"What about ordering a village of resistants to be massacred? ... Is that a power that the president could legally--"
"Yeah," Yoo replied, according to a partial transcript included in the report. "Although, let me say this: So, certainly, that would fall within the commander-in-chief's power over tactical decisions."
"To order a village of civilians to be [exterminated]?" the OPR investigator asked again.
"Sure," said Yoo.

And there's no need to stop at a village. As ThinkProgress reported, in an interview with KQED radio, Yoo similarly endorsed the President's unilateral authority to use nuclear weapons:

"Look at the bombing of Hiroshima and Nagasaki...Could Congress tell President Truman that he couldn't use a nuclear bomb in Japan, even though Truman thought in good faith he was saving millions of Americans and Japanese lives? ... My only point is that the government places those decisions in the President, and if the Congress doesn't like it they can cut off funds for it or they can impeach him."

Of course, the issue isn't turning to atomic weapons in an existential struggle started by Imperial Japan, but the scenario where a future President Bush preemptively launches a nuclear attack on, say, Sanaa, Yemen. But for John Yoo, the cases are indistinguishable; the nuclear extinguishing gets a thumbs up.
And so it goes. If President Johnson had authorized the 1968 My Lai massacre, the carnage by Yoo's definition would not and could not constitute a war crime. (After Lt. Calley's conviction, President Nixon ordered him released from the stockade until his appeal was decided while complaining his administration's "lawyers provide no political gain for us on the argument" to free him outright.) And while the likes of Slobodan Milosevic and Radovan Karadzic faced the war crimes tribunal in The Hague, the same atrocities committed by an American President for Yoo would be mere "tactical decisions."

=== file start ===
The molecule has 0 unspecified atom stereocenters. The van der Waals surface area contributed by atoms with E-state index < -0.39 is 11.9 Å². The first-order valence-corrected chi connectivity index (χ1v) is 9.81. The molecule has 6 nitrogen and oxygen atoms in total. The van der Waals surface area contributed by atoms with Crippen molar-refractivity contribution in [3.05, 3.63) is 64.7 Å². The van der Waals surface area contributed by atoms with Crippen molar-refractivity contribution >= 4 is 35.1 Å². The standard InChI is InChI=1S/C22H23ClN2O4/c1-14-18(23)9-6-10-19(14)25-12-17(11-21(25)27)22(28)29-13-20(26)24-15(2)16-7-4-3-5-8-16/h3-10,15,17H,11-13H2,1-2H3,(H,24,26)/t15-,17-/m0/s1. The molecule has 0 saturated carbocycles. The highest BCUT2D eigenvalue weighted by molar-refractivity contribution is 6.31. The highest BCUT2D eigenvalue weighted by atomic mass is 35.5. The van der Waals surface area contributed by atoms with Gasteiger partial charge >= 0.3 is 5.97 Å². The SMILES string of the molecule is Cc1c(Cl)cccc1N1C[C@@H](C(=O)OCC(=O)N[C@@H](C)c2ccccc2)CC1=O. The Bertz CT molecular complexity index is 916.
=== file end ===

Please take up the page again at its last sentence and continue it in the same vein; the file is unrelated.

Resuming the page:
Summing up the argument of the OPR report which failed to recommend punishment John Yoo and Jay Bybee, Jack Balkin concluded:

As for John Yoo, Margolis explains (although he puts it far more diplomatically) that Yoo was an ideologue who entered government service with a warped vision of the world in which he sincerely believed. Yoo had crazy ideas even before he entered government; which strongly suggests that he probably shouldn't have been hired in the first place. Therefore it is hard to conclude that Yoo deliberately gave advice that he knew was wrong to the CIA. Yoo isn't putting people on when he says the absurd things he says in these memos and elsewhere. He actually believes that the President is a dictator and that the President doesn't have to obey statutes that make torture a crime.

Call it the "Costanza Defense." During one of the more memorable episodes of Seinfeld, George Costanza helps Jerry prepare for a lie detector test by advising, "It's not a lie if you believe it." And so it is with Republican defenders of the Bush administration's regime of detainee torture. As for John Yoo, whether crushing testicles, wiping out entire villages or preemptively ordering nuclear obliteration, apparently it's not a war crime if you believe it.
UPDATE: On Wednesday, as the conservative mouthpiece Commentary gloated, "Yoo gets the last word" in his stunning Wall Street Journal op-ed. In it, Professor Yoo deems his efforts to create virtually unlimited presidential war powers - and an almost unlimited regime of detainee torture - "my gift to the Obama presidency."


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Jon Perr
Jon Perr is a technology marketing consultant and product strategist who writes about American politics and public policy.